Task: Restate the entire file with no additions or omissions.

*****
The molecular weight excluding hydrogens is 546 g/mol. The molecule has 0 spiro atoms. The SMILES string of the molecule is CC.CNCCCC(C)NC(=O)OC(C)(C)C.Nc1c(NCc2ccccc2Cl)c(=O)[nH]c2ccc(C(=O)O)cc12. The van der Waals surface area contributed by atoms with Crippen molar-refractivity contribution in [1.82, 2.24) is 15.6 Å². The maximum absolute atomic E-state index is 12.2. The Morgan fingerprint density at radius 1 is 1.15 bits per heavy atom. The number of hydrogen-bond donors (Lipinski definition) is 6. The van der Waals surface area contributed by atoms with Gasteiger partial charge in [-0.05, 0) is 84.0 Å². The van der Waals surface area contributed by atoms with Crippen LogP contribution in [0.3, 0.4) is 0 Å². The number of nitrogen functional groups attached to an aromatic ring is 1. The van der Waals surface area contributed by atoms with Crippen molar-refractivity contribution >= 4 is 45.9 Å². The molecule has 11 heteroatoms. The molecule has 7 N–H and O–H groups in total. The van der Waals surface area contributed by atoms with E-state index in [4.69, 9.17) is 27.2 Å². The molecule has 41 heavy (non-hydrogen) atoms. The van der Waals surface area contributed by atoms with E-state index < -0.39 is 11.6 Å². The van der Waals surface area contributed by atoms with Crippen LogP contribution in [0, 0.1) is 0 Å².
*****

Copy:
The molecular weight excluding hydrogens is 546 g/mol. The molecule has 0 spiro atoms. The SMILES string of the molecule is CC.CNCCCC(C)NC(=O)OC(C)(C)C.Nc1c(NCc2ccccc2Cl)c(=O)[nH]c2ccc(C(=O)O)cc12. The van der Waals surface area contributed by atoms with Crippen molar-refractivity contribution in [1.82, 2.24) is 15.6 Å². The maximum absolute atomic E-state index is 12.2. The Morgan fingerprint density at radius 1 is 1.15 bits per heavy atom. The number of hydrogen-bond donors (Lipinski definition) is 6. The van der Waals surface area contributed by atoms with Gasteiger partial charge in [-0.05, 0) is 84.0 Å². The van der Waals surface area contributed by atoms with Crippen LogP contribution in [0.3, 0.4) is 0 Å². The number of nitrogen functional groups attached to an aromatic ring is 1. The van der Waals surface area contributed by atoms with Crippen molar-refractivity contribution >= 4 is 45.9 Å². The molecule has 11 heteroatoms. The molecule has 7 N–H and O–H groups in total. The van der Waals surface area contributed by atoms with E-state index in [4.69, 9.17) is 27.2 Å². The molecule has 41 heavy (non-hydrogen) atoms. The van der Waals surface area contributed by atoms with E-state index < -0.39 is 11.6 Å². The van der Waals surface area contributed by atoms with Crippen LogP contribution in [0, 0.1) is 0 Å².